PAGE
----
World heritage listing 'cause of the problem'
Prime Minister Abhisit Vejjajiva is calling on Unesco to help defuse the border conflict between Thailand and Cambodia by delisting the Preah Vihear temple as a world heritage site and scrapping a Cambodian management plan for the temple.
Thai troops dig in near the Preah Vihear temple in Si Sa Ket province. JETJARASNA RANONG
Mr Abhisit said the two sides had come under pressure because of the listing and the management plan and this was the source of the problem.
It was therefore up to Unesco to ease the pressure stemming from the management plan, which is due to be tabled with the Unesco World Heritage Committee in June.
"I believe if Unesco manages to defuse tensions, the two sides would agree to hold talks without pressure. The two countries want their people on the border to live peacefully," Mr Abhisit said.
Mr Abhisit responded yesterday to a statement by Cambodian Prime Minister Hun Sen that he did not want to enter into talks with Thailand over the issue and the conflict was a "real war", not an armed clash, by saying Cambodia wanted to intensify the tension because it was under pressure from its management plan for the Preah Vihear temple.
The prime minister brushed aside calls for intervention by a third country, particularly France, to resolve the border row. The conflict must be ended through bilateral mechanisms, he said.
There is no need for France to intervene as Asean is ready to play a role in supporting efforts to hold talks to end the conflict, Mr Abhisit said, adding he was confident the United Nations also wanted the two sides to hold negotiations.
Mr Abhisit stressed Thailand needed to ensure that the facts were presented to the international community.
He believed the international community would support bilateral efforts by the two countries to resolve the conflict once the facts were clarified.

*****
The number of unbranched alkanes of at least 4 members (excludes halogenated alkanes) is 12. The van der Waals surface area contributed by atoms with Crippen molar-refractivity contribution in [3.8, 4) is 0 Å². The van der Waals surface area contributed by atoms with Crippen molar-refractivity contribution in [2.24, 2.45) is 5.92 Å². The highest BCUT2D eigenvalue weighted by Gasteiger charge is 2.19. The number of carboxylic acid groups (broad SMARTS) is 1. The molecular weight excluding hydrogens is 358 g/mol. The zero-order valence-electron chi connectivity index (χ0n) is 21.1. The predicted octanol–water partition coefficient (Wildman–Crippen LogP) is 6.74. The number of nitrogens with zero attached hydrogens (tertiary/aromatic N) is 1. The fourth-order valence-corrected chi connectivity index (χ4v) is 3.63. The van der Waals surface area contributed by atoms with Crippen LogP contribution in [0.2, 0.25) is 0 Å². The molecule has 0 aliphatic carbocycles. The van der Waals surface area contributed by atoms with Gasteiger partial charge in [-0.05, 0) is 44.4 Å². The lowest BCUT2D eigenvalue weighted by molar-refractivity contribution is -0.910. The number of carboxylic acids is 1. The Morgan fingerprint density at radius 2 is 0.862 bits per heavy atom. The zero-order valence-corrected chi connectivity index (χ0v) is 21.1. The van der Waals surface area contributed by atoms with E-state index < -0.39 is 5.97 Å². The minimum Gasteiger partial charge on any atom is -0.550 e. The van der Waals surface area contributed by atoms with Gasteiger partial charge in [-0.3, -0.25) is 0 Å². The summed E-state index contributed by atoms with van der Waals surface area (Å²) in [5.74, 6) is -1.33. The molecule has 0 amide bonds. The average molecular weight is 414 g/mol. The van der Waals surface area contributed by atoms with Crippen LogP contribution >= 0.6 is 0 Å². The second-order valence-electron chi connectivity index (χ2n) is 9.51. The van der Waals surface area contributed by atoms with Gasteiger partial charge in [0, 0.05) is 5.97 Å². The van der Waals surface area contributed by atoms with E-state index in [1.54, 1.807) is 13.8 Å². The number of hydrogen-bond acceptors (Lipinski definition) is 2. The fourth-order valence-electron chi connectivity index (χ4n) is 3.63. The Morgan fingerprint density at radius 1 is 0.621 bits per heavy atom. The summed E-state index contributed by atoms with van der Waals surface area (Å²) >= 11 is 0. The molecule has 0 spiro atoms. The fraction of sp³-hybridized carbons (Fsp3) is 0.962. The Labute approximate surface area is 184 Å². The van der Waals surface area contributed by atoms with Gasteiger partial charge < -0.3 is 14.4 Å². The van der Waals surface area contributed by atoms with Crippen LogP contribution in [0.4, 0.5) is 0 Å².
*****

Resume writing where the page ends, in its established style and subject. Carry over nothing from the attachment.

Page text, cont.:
Mr Abhisit said photos of Preah Vihear being used by Cambodian troops to mount attacks on Thailand would be of advantage to Thailand. The photos proved that Cambodia had failed to comply with its intention of listing the temple as a world heritage site.
Mr Abhisit said Natural Resources and Environment Minister Suwit Khunkitti and the head of the Thai-Cambodia Joint Boundary Commission (JBC), Asda Jayanama, would fly to Paris today to explain the border situation to Unesco director-general Irina Bokova.
Thailand insists Unesco should not consider the plan until a solution to the border conflict is found.
Deputy Prime Minister Suthep Thaugsuban yesterday denied that Foreign Minister Kasit Piromya accused Russia, India and China of taking sides with Cambodia in the conflict with Thailand. Mr Kasit made the statement at a seminar on the Thai-Cambodia conflict on Wednesday.
Mr Suthep said Mr Kasit might have talked about how divided a United Nations Security Council meeting could be in their support for Thailand and Cambodia.
Mr Suwit said yesterday the Foreign Affairs Ministry had told the Thai ambassador to France, as head of Thailand's permanent delegation to Unesco, to explain the facts to Unesco authorities.
He said he was also preparing information to explain to the Unesco director-general the adverse repercussions the listing of Preah Vihear as a world heritage site had had on relations between Thailand and Cambodia.
Mr Suwit said the listing of the temple was not in line with the requirements of the World Heritage Convention in that the border land where the temple is located is not clearly demarcated and no proper management plan is ready.
Most importantly, the Hindu temple is on an overlapping border area claimed by the two countries and the listing should have been given approval by both Thailand and Cambodia, Mr Suwit said. He also said the Unesco plan to send a mission to inspect the Preah Vihear temple must receive consent from Thailand.
Mr Suwit warned that Unesco could be seen as lacking neutrality by not obtaining Thailand's consent.
Second Army chief Thawatchai Samutsakhon yesterday said the border situation had improved since soldiers from the two countries had held their fire.
He said the JBC was expected to meet shortly for talks to find a solution to the border row and that villagers who fled their villages to escape fighting should be able to return home in the next few days.
The government yesterday issued a statement promising that it would not commit any acts of aggression and do its utmost to exercise restraint.
It said the government would take measures to help people affected by the clashes and to rebuild and repair their damaged properties.
The government said it would explain its intention to resolve the conflict peacefully at a UNSC meeting on Monday.
The government will ensure the border conflict does not affect the good relations between Thais and Cambodians.